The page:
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Over 30 different vegetable oils have been used to operate compression engines since the 1900’s (Quick, 1980). Initial engine performance suggests that these oil-based fuels have great potential as fuel substitutes. Extended operation indicated that carbonization of critical engine components resulted from the use of raw vegetable oil fuels, which can lead to premature engine failure. Blending vegetable oil with diesel fuel was found to be a method to reduce coking and extend engine life.
Pryde (1982) reviewed the reported successes and shortcomings for alternative fuel research. This article stated that short-term engine tests using vegetable oils as a fuel source was very promising. However, long-term engine test results showed that durability problems were encountered with vegetable oils because of carbon buildup and lubricating oil contamination. Thus, it was concluded that vegetable oils must either be chemically altered or blended with diesel fuel to prevent premature engine failure.
Studies involving the use of raw vegetable oils as a replacement fuel for diesel fuel indicate that a diesel engine can be successfully fuel with 100% vegetable oil on a short-term basis. However, long-term engine durability studies show that fueling diesel engines with 100% vegetable oil causes engine failure due to engine oil contamination, stuck piston rings, and excessive carbon build-up on internal engine components. Therefore 100% unmodified vegetable oils are not reasonable diesel fuel replacements.
Vegetable Oil, Diesel Blends as Potential Fuel Sources
Engelman et al. (1978) presented data for 10% to 50% soybean oil fuel blends used in diesel engines. ( Vegetable oil fuel blends of varying percentages refer to fuels of which raw vegetable oils have been mixed at the indicated percentage with #2 diesel on a volume basis.) The initial results were encouraging. They reported at the conclusion of a 50-hour test that carbon build-up in the combustion chamber was minimal. For the fuel blends studied, it was generally observed that vegetable oils could be used as a fuel source in low concentrations. The BSFC and power measurements for the fuel blends only differed slightly from 100% diesel fuel. Fuel blends containing 60% or higher concentrations of vegetable oil caused the engine to sputter. Engine sputtering was attributed to fuel filter plugging. They concluded that waste soybean oil could be used as a diesel fuel extender with no engine modifications.
Studies in New Zealand by Sims et al. (1981) indicated that vegetable oils, particularly rapeseed oil, could be used as a replacement for diesel fuel. Their initial short-term engine tests showed that a 50% vegetable oil fuel blend had no adverse effects. While in long-term tests they encountered injector pump failure and cold starting problems. Carbon deposits on combustion chamber components was found to be approximately the same as that found in engines operated on 100% diesel fuel. These researchers concluded that rapeseed oil had great potential as a fuel substitute, but that further testing was required.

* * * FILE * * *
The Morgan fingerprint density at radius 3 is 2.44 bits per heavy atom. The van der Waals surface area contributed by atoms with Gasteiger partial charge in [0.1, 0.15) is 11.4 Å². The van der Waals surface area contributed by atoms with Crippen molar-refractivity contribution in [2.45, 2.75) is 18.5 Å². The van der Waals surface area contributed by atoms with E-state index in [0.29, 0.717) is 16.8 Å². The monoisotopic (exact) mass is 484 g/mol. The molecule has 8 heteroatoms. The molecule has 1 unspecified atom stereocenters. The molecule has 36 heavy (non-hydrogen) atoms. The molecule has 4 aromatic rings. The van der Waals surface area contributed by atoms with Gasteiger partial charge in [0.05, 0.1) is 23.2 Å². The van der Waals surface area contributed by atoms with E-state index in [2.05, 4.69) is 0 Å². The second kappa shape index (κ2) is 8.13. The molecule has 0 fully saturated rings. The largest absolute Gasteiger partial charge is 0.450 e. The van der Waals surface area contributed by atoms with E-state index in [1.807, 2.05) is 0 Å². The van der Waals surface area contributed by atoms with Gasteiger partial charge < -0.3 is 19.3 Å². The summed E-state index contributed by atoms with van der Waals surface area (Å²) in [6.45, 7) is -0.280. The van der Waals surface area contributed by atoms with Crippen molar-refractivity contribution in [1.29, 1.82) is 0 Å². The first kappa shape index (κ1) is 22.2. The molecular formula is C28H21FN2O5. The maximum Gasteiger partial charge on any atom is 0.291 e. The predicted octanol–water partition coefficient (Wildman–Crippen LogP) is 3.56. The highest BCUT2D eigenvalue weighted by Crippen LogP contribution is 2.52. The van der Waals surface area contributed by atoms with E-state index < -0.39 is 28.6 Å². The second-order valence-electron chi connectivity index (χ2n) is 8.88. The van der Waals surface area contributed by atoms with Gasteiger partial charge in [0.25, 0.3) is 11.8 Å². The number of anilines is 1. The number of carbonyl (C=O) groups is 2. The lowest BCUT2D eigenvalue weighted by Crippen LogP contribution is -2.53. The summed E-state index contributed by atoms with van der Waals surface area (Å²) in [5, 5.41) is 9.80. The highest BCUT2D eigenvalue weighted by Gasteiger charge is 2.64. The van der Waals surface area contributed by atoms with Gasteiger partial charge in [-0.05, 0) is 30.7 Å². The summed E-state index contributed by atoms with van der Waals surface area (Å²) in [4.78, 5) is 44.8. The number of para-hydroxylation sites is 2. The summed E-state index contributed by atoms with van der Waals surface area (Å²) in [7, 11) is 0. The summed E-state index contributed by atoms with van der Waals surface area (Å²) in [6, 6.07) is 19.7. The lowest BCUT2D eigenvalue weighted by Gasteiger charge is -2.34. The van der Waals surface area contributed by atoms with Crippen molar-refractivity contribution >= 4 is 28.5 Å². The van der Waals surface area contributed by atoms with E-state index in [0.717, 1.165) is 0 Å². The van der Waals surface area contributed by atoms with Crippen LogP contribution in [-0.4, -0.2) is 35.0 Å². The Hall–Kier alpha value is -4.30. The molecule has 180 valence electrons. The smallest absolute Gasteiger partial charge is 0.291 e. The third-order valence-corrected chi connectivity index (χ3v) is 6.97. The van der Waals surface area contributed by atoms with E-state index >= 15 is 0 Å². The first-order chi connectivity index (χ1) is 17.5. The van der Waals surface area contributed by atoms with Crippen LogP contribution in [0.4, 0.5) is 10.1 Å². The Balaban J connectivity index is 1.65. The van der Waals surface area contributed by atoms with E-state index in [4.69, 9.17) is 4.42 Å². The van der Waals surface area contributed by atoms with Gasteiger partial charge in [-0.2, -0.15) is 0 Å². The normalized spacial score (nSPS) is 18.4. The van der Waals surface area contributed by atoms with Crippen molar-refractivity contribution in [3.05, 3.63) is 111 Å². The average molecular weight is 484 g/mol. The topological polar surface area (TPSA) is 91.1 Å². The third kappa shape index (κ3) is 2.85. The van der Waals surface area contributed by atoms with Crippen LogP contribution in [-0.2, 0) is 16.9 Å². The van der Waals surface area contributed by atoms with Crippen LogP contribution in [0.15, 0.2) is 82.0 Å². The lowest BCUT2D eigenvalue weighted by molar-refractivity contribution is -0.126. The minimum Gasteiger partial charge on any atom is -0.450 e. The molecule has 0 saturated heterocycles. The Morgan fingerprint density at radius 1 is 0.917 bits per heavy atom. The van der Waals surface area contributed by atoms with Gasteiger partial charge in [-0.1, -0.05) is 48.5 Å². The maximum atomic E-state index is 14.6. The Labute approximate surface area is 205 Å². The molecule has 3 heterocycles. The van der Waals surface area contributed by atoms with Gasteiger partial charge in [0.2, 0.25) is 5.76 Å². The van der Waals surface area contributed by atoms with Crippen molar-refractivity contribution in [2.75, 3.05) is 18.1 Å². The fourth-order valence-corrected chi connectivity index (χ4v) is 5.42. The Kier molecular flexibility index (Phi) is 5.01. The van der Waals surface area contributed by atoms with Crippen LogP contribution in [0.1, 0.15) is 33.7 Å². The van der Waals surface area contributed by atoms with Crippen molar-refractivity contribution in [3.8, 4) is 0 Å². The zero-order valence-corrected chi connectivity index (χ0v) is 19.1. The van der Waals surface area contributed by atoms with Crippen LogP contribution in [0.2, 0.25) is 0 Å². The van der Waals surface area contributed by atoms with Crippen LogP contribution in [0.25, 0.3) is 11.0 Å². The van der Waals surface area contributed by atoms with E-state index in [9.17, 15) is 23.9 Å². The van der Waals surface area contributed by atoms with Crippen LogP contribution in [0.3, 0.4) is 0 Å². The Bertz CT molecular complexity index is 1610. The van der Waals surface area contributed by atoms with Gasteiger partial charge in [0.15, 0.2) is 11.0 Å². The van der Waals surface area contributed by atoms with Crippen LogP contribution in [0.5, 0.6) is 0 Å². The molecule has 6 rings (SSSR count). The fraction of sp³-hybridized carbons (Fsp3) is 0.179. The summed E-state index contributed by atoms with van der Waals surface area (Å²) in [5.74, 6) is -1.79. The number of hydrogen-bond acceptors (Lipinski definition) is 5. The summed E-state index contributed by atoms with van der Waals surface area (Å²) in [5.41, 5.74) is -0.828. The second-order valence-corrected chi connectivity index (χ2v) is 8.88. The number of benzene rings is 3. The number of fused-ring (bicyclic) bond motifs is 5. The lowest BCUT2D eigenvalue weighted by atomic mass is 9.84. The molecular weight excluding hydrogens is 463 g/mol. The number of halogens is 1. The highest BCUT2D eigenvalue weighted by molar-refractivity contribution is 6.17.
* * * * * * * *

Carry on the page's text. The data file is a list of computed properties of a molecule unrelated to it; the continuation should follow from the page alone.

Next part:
Caterpillar (Bartholomew, 1981) reported that vegetable oils mixed with diesel fuel in small amounts did not cause engine failure. Short-term research showed that blends using 50/50 were successful, but that 20% vegetable oil fuel blends were better.
Many studies involving use of un-modifed vegetable oils in blend ratios with diesel fuel exceeding 20 percent were conducted in the early 1980’s. Short-term engine testing indicates that vegetable oils can readily be used as a fuel source when the vegetable oils are used alone or are blended with diesel fuel. Long-term engine research shows that engine durability is questionable when fuel blends contain more than 20% vegetable oil by volume. More work is needed to determine if fuel blends containing less than 20% vegetable oil can be used successfully as diesel fuel extenders
I don't know what you consider "long-term", but I just rebuilt the engine in my 88 Ford, the last 30,000 miles it ran almost nothing but vegetable oil, there was absolutely no sign of contamination. I know thats really not a lot of miles, but if there was long term effects you should be able to see the start of it after 30,000 miles. I still believe that the money you save greatly outweighs the added costs. Lets say the average 7.3 IDI has at least 300,000 miles in it if properly cared for. If you only get 200,000 miles out of it, you still have saved a lot of money. The average person never puts over 200,000 on a truck. Any way you look at it the benefits outweight the costs by far.
I have to agree with Andysfords. Also, I think wvo is cleaner at the tailpipe. Thats worth something. Some guys mix alittle tranny fluid in and they claim that helps stop cokeing. I dont know for certain about that.
Its a good disscussion.
Anytime you buck the system, theres a report that says you cant do that.
At some point in time, it was a proven fact that the world was flat and tomatoes were poisionus.
My 2 cents, for what its worth.....
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